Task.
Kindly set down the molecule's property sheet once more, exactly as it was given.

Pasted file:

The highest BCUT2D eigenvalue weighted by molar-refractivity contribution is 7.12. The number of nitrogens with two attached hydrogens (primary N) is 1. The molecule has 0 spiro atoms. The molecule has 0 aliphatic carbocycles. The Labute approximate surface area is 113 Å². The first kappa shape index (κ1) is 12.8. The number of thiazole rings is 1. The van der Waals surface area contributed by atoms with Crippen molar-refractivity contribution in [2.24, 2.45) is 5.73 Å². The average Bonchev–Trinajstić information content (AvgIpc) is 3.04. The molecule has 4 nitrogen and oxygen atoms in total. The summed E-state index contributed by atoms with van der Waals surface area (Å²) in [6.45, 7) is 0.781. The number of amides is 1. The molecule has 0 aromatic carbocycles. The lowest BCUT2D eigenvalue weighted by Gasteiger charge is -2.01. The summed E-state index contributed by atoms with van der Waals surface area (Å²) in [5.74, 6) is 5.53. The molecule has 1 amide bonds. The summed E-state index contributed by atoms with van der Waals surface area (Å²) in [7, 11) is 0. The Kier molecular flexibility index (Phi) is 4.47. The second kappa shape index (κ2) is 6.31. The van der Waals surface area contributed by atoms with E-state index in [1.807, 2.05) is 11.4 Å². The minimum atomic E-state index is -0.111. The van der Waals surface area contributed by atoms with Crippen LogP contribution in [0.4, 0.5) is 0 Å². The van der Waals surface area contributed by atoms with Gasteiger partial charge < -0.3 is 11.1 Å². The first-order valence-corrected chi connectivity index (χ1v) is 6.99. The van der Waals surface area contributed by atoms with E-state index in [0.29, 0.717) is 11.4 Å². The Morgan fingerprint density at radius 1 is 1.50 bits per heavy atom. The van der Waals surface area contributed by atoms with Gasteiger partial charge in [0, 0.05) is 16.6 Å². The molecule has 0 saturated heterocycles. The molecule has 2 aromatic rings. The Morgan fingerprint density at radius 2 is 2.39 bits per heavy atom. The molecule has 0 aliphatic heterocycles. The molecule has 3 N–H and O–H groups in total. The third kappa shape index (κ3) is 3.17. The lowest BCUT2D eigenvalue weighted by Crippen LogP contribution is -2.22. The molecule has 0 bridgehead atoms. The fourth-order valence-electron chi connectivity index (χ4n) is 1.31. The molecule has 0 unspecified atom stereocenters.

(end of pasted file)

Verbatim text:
The highest BCUT2D eigenvalue weighted by molar-refractivity contribution is 7.12. The number of nitrogens with two attached hydrogens (primary N) is 1. The molecule has 0 spiro atoms. The molecule has 0 aliphatic carbocycles. The Labute approximate surface area is 113 Å². The first kappa shape index (κ1) is 12.8. The number of thiazole rings is 1. The van der Waals surface area contributed by atoms with Crippen molar-refractivity contribution in [2.24, 2.45) is 5.73 Å². The average Bonchev–Trinajstić information content (AvgIpc) is 3.04. The molecule has 4 nitrogen and oxygen atoms in total. The summed E-state index contributed by atoms with van der Waals surface area (Å²) in [6.45, 7) is 0.781. The number of amides is 1. The molecule has 0 aromatic carbocycles. The lowest BCUT2D eigenvalue weighted by Gasteiger charge is -2.01. The summed E-state index contributed by atoms with van der Waals surface area (Å²) in [5.74, 6) is 5.53. The molecule has 1 amide bonds. The summed E-state index contributed by atoms with van der Waals surface area (Å²) in [7, 11) is 0. The Kier molecular flexibility index (Phi) is 4.47. The second kappa shape index (κ2) is 6.31. The van der Waals surface area contributed by atoms with E-state index in [1.807, 2.05) is 11.4 Å². The minimum atomic E-state index is -0.111. The van der Waals surface area contributed by atoms with Crippen LogP contribution in [0.4, 0.5) is 0 Å². The van der Waals surface area contributed by atoms with Gasteiger partial charge < -0.3 is 11.1 Å². The first-order valence-corrected chi connectivity index (χ1v) is 6.99. The van der Waals surface area contributed by atoms with E-state index in [0.29, 0.717) is 11.4 Å². The Morgan fingerprint density at radius 1 is 1.50 bits per heavy atom. The van der Waals surface area contributed by atoms with Gasteiger partial charge in [0, 0.05) is 16.6 Å². The molecule has 0 saturated heterocycles. The molecule has 2 aromatic rings. The Morgan fingerprint density at radius 2 is 2.39 bits per heavy atom. The molecule has 0 aliphatic heterocycles. The molecule has 3 N–H and O–H groups in total. The third kappa shape index (κ3) is 3.17. The lowest BCUT2D eigenvalue weighted by Crippen LogP contribution is -2.22. The molecule has 0 bridgehead atoms. The fourth-order valence-electron chi connectivity index (χ4n) is 1.31. The molecule has 0 unspecified atom stereocenters.